5. Stuart

    Stuart Full Member

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    don’t mess about with malaria, its stupid to end up with a potentially life long reoccurring illness just because you failed to take some simple preventative measures.

    this is the clearest source of advice i have found on all aspects of malaria and other tropical diseases:

    http://www.rgs.org/NR/rdonlyres/05FAEFF9-A3AD-4A21-8755-CB235D5206B7/0/20ch19.pdf

    I avoid larium, too many people have adverse reactions to it. my personal drug of choice is doxycylcine (just don’t go sun bathing whilst on it, its a foolish pass-time anyway). the best is malarone but its expensive
     
  6. havingagiraffe

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    I've been taking the pills for just over three weeks now, and haven't had any serious physical side effects. My eyesight isn't as good as usual but this could just be subjective. I have had two mouth ulcers though. I can't remember the last time I had an ulcer, so to have two in less than a month suggests that something's amiss. My head's also been generally fuzzy...for example, I say things like "The tasty is dinner" rather than "The dinner is tasty."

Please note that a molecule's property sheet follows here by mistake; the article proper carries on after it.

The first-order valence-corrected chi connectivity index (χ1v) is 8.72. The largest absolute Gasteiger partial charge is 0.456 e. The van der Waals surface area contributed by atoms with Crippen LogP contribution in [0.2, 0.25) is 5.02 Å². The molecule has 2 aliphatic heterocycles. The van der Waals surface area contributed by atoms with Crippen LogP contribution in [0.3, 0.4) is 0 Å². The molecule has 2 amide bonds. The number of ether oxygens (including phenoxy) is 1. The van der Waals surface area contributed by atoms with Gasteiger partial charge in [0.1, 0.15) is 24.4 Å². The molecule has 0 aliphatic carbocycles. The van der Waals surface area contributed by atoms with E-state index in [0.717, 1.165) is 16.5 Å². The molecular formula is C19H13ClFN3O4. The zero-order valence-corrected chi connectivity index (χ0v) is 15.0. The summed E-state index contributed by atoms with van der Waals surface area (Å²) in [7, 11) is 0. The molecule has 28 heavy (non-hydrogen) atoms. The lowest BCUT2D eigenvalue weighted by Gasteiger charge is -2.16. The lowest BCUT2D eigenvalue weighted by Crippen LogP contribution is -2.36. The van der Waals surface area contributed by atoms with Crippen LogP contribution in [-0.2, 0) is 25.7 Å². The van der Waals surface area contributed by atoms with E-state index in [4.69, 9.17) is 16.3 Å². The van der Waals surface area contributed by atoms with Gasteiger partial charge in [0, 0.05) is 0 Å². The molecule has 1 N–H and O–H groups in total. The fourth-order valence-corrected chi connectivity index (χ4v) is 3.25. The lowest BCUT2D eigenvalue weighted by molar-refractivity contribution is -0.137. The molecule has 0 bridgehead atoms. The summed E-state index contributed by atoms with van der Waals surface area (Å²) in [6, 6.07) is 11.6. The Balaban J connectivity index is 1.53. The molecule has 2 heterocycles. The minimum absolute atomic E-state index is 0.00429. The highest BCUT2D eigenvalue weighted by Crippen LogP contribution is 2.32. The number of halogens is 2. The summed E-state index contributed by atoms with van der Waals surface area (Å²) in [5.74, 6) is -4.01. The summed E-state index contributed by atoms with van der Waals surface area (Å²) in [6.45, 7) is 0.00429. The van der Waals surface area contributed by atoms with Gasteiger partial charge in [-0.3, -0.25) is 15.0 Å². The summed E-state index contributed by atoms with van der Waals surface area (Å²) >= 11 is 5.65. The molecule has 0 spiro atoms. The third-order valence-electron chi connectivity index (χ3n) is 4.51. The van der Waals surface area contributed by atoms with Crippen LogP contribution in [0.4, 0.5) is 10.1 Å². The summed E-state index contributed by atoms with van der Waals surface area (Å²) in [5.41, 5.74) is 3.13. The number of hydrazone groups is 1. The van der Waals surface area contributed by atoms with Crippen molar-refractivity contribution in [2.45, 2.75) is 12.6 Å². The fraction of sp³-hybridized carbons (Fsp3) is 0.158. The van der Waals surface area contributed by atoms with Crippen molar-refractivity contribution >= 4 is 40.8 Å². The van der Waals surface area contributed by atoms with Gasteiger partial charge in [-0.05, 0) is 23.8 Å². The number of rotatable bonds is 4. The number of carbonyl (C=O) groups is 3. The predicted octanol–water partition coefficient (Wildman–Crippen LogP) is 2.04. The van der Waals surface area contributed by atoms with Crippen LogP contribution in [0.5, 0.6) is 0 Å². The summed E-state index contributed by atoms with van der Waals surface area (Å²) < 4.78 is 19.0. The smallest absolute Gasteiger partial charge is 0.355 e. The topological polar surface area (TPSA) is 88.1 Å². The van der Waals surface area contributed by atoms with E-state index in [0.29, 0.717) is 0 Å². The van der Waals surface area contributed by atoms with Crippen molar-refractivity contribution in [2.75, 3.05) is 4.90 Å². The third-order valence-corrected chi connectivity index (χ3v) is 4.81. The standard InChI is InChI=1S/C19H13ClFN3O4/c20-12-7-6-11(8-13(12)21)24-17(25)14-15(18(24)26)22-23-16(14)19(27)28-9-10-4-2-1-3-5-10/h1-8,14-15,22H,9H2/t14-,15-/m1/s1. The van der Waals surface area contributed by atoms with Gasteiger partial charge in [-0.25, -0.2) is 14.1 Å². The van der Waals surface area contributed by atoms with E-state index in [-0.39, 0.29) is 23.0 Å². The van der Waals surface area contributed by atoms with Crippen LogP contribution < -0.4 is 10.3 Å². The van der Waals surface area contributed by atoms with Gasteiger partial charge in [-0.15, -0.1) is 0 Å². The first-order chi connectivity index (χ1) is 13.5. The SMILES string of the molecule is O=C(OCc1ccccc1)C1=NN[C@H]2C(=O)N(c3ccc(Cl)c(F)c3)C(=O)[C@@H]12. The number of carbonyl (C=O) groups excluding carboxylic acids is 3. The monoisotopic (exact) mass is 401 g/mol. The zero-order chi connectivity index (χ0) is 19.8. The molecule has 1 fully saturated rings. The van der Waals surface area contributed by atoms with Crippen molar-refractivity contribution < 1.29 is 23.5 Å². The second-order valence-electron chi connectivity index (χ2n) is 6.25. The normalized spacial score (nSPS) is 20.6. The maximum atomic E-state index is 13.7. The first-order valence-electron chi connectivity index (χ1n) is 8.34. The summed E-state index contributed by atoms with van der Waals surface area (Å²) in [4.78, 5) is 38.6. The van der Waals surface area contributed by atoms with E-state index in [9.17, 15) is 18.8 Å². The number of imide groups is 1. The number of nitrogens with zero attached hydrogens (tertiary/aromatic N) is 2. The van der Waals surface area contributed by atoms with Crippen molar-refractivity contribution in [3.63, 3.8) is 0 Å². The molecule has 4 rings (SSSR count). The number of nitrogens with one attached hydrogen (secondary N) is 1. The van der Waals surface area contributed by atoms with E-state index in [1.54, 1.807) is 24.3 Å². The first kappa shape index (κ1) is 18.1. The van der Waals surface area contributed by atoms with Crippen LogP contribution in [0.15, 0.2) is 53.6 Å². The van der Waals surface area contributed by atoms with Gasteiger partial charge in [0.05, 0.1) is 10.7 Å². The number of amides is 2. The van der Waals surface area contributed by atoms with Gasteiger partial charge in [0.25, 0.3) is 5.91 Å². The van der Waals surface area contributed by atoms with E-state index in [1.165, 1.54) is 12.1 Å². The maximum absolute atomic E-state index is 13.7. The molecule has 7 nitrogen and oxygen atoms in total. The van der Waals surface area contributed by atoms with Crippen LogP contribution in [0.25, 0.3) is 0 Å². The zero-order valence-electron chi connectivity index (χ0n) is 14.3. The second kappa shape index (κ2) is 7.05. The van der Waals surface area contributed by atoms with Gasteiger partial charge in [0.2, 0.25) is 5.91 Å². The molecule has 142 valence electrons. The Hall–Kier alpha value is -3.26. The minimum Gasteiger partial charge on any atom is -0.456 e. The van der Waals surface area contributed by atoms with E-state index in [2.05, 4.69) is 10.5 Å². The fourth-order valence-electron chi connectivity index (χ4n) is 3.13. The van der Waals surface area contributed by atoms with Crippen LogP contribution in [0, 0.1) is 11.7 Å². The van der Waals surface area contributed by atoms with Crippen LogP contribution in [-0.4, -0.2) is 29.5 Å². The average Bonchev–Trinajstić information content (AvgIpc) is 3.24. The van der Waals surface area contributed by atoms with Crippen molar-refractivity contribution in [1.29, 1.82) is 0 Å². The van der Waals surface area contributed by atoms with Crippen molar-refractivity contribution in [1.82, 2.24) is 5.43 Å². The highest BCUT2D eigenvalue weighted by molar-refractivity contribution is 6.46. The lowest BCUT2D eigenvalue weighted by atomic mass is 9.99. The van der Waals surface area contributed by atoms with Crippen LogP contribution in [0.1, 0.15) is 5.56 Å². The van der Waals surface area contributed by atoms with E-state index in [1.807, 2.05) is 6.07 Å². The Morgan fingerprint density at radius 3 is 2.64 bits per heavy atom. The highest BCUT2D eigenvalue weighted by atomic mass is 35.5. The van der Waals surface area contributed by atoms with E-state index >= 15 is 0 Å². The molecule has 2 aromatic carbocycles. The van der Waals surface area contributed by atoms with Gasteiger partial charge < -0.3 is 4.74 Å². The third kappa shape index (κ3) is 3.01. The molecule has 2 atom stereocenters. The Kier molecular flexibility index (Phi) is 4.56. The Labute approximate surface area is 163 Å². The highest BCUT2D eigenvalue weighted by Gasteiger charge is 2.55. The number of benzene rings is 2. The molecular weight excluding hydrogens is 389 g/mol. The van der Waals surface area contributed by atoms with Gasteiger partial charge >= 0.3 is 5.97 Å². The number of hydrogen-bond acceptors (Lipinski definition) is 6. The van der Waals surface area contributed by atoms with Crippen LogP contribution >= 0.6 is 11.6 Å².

BCUK member Wenie, however has been less lucky. In addition to poor eyesight and ulcers, she was ill enough to call the doctor after taking the pills for about two weeks. The doctor put her painful tummy and bad head down to the Avloclor tablets (chloroquine phosphate). He said that it was a pretty common reaction. Luckily, being in India the private doctor's call out charge was about a fiver, and the medicine he prescribed cost seventy odd pence from the village's pharmacy which was still open at ten pm.

    No such luck with my dreams - I've had really frightening nightmares nearly every night since taking the tablets. I think this accounts for the insomnia reported by many people who take the pills. Unless I'm ill or cold I always sleep through to the morning, but I haven't had an uninterrupted night's sleep since starting the pills.